As an elder adult or caregiver for someone elderly, when it comes to taxes it is important to account for one’s medical expenses incurred in that year. According to the IRS medical expenses are “the costs of diagnosis, cure, mitigation, treatment, or prevention of disease, and for the purpose of affecting any part or function of the body”. This means individuals can claim deductions for certain out-of-pocket medical expenses, often including payments for medical services rendered by physicians, surgeons, and dentists, and the costs of equipment, supplies, and diagnostic devices needed to care for or treat the individual. It can also include health and medical insurance premiums. (For a full list of allowable medical expenses, see IRS Publication 502 at


As a caregiver to a qualifying relative such as a spouse, parent, or other relative/dependent who lived with you all year as a member of your household, you must have pay for more than 50% of your qualifying relative’s medical costs, and the relative must meet the gross income and the joint-return test requirements. If your relative doesn’t qualify as a dependent because of these tests, you cannot claim a dependency deduction, but you may still be able to claim the incurred medical expenses as deductions. (For more information, refer to pages 11-23 of the IRS Publication 501 at If multiple family members are sharing in the medical costs for an aging relative, only one family member can claim the exemption, and a multiple support declaration (IRS Form 2120) must be filed.


Long-term care expenses can be deductible if a licensed healthcare practitioner prescribes the care to an individual who is chronically ill and struggles to perform activities of daily living on their own. Activities of daily living include things like ambulating, eating, bathing, dressing and continence care.

A consumer of in home senior care services may be wondering where they should draw money from to pay for long term care services.  If the services are going to be considered “medical expenses” for income tax purposes, it sometimes makes sense to draw more from retirement accounts even if that withdrawal will be treated as taxable income (the income tax consequences of withdrawing the funds can be balanced with the medical expense deduction). An individual can deduct medical expenses once they exceed 7.5% of adjusted gross income.  One can frequently meet that threshold if the in home care services they are receiving are considered “medical expenses” (as referenced above and further clarified in IRS Pub 502). For those who do meet the AGI income threshold, premiums paid for long-term care insurance policies may also qualify as deductible medical expenses, however the amount of premium payments you can include is limited and the amount you can expense as medical expenses varies by age.  According to the IRS, the long term care policy is qualified if it:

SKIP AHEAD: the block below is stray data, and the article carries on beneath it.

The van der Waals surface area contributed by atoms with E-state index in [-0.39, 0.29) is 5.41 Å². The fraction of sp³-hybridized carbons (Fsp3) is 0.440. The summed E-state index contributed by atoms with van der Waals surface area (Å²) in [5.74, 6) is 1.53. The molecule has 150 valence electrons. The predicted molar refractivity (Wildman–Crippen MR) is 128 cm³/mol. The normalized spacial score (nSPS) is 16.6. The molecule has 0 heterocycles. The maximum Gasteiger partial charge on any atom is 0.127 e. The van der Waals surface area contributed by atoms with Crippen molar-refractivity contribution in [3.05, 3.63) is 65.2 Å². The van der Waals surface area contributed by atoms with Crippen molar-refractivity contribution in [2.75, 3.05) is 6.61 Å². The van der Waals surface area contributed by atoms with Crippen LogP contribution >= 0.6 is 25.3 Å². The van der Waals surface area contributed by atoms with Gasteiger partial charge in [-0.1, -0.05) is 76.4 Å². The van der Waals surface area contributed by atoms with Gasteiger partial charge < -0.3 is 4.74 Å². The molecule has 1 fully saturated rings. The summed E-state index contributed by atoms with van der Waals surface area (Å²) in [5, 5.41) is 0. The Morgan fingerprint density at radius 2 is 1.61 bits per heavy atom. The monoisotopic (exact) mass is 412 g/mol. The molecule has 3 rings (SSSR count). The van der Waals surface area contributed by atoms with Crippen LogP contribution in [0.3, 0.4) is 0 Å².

• Is garunteed renewable
  • Does not provide a surrender able cash value
  • Does not pay costs that are covered by Medicare
  • Provides that refunds, other than refunds upon death, surrender, or cancellation of the contract, and dividends are used only to reduce future premiums or increase medical benefits

As a senior with medical expenses, or as a caregiver for one, you want to explore both federal and state tax credits and deductions may apply to your individual situation; as it could save you hundreds or even thousands!

(See IRS Publication 502 for more information.)

Allegiance Aging Care Services and its affiliates do not provide tax, legal or accounting advice. This material has been prepared for informational purposes only, and is not intended to provide, and should not be relied on for, tax, legal or accounting advice. You should consult your own tax, legal and accounting advisors before engaging in any transaction.

About the Author: Pam Reynolds, CMC is the President and co-owner of Allegiance Aging Care Services. Pam has spent almost fifteen years working in senior care including long term care facilities and home health care. Her higher education is in Social Work, and she has been credentialed as both a certified Geriatric Care Manager and Licensed Assisted Living Administrator. Read more about Pam and her team of Aging Care Professionals here



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